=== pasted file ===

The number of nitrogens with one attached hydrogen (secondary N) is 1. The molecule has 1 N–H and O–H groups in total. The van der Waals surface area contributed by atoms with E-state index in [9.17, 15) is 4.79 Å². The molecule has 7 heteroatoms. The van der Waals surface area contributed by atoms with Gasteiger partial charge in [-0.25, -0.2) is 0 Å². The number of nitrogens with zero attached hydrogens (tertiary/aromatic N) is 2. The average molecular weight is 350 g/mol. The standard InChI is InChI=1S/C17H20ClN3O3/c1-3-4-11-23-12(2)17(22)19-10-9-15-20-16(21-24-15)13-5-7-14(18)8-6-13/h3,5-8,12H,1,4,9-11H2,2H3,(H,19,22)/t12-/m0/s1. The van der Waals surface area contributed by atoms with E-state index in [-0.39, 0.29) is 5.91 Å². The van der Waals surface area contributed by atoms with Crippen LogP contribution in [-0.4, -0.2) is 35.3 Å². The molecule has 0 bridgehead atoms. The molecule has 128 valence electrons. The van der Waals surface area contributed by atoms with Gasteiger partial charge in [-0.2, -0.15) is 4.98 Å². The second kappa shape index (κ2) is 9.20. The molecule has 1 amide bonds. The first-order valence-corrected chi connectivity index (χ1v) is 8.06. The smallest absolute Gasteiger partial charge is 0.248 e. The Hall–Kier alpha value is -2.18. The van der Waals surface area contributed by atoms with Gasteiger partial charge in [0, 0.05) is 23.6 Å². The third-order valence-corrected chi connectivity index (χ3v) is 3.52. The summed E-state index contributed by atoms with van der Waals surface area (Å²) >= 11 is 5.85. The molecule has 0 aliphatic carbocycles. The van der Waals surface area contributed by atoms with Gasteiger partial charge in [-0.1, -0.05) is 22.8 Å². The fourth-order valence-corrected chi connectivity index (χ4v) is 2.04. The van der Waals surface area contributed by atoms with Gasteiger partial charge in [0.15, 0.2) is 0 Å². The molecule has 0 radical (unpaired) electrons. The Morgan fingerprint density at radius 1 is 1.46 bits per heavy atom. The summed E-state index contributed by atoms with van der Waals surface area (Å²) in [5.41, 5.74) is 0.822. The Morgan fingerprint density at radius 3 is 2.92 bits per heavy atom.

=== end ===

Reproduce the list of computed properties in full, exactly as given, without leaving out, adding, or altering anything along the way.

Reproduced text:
The number of nitrogens with one attached hydrogen (secondary N) is 1. The molecule has 1 N–H and O–H groups in total. The van der Waals surface area contributed by atoms with E-state index in [9.17, 15) is 4.79 Å². The molecule has 7 heteroatoms. The van der Waals surface area contributed by atoms with Gasteiger partial charge in [-0.25, -0.2) is 0 Å². The number of nitrogens with zero attached hydrogens (tertiary/aromatic N) is 2. The average molecular weight is 350 g/mol. The standard InChI is InChI=1S/C17H20ClN3O3/c1-3-4-11-23-12(2)17(22)19-10-9-15-20-16(21-24-15)13-5-7-14(18)8-6-13/h3,5-8,12H,1,4,9-11H2,2H3,(H,19,22)/t12-/m0/s1. The van der Waals surface area contributed by atoms with E-state index in [-0.39, 0.29) is 5.91 Å². The van der Waals surface area contributed by atoms with Crippen LogP contribution in [-0.4, -0.2) is 35.3 Å². The molecule has 0 bridgehead atoms. The molecule has 128 valence electrons. The van der Waals surface area contributed by atoms with Gasteiger partial charge in [-0.2, -0.15) is 4.98 Å². The second kappa shape index (κ2) is 9.20. The molecule has 1 amide bonds. The first-order valence-corrected chi connectivity index (χ1v) is 8.06. The smallest absolute Gasteiger partial charge is 0.248 e. The Hall–Kier alpha value is -2.18. The van der Waals surface area contributed by atoms with Gasteiger partial charge in [0, 0.05) is 23.6 Å². The third-order valence-corrected chi connectivity index (χ3v) is 3.52. The summed E-state index contributed by atoms with van der Waals surface area (Å²) >= 11 is 5.85. The molecule has 0 aliphatic carbocycles. The van der Waals surface area contributed by atoms with Gasteiger partial charge in [-0.1, -0.05) is 22.8 Å². The fourth-order valence-corrected chi connectivity index (χ4v) is 2.04. The van der Waals surface area contributed by atoms with Gasteiger partial charge in [0.15, 0.2) is 0 Å². The molecule has 0 radical (unpaired) electrons. The Morgan fingerprint density at radius 1 is 1.46 bits per heavy atom. The summed E-state index contributed by atoms with van der Waals surface area (Å²) in [5.41, 5.74) is 0.822. The Morgan fingerprint density at radius 3 is 2.92 bits per heavy atom.